Angel doesn’t have an original Idol anymore but she does have an overseas green Idol, which is the exact same ball AS the Idol, just a different color. The most important news here is that the Helios does very closely resemble the original Idol, the shape, feel, look on the lane, they captured the soul of the Idol. For Angel, the Helios is earlier and a bit stronger but they’re of similar quickness. The Helios gets traction and starts digging earlier, yet somehow manages to really punch, I’m still not sure how they managed to get both more dig and shape out of the NeX/XtremeTrax formulas, usually you trade one for the other, but this cover is on some voodoo magic Matrix type reality bending stuff. Watching the Idol, it’s obvious why people liked it. Strong but smooth, round, continuous, controlled but powerful, it just manages the lane and is patient and is just such a mature reaction. She can chuck it at the ditch or tug the cheeks off it and it just kind of balances everything.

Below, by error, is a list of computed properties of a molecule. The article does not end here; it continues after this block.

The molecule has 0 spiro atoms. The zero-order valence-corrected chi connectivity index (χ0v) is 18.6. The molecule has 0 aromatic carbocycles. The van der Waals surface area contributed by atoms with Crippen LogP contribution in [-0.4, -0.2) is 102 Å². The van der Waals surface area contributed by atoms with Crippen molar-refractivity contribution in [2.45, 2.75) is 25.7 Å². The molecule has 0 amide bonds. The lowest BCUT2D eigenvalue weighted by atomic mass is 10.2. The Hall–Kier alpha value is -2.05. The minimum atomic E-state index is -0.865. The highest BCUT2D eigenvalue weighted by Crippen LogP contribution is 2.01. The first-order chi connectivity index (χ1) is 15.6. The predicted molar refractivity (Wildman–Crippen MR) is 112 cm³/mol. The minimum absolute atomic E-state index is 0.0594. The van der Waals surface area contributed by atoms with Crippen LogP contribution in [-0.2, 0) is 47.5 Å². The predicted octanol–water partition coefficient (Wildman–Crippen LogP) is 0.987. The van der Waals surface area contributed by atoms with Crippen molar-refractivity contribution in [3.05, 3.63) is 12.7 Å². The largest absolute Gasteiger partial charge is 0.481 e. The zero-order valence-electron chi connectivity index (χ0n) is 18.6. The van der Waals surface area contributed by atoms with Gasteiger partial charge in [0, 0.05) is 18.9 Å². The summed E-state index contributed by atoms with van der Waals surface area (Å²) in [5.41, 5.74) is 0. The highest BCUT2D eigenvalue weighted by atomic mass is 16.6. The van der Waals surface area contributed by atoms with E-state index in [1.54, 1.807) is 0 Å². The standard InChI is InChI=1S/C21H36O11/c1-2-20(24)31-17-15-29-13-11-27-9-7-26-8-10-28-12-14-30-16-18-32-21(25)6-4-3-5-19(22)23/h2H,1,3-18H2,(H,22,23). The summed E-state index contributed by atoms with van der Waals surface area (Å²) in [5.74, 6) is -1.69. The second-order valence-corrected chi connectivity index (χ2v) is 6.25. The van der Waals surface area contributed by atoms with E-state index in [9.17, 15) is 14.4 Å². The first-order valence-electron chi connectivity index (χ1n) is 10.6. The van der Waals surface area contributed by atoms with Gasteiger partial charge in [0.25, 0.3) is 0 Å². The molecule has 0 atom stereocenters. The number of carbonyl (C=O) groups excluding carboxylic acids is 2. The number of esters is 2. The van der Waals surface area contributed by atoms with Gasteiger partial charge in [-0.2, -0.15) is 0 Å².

Luke’s Review Of The Roto Grip Idol Helios Bowling Ball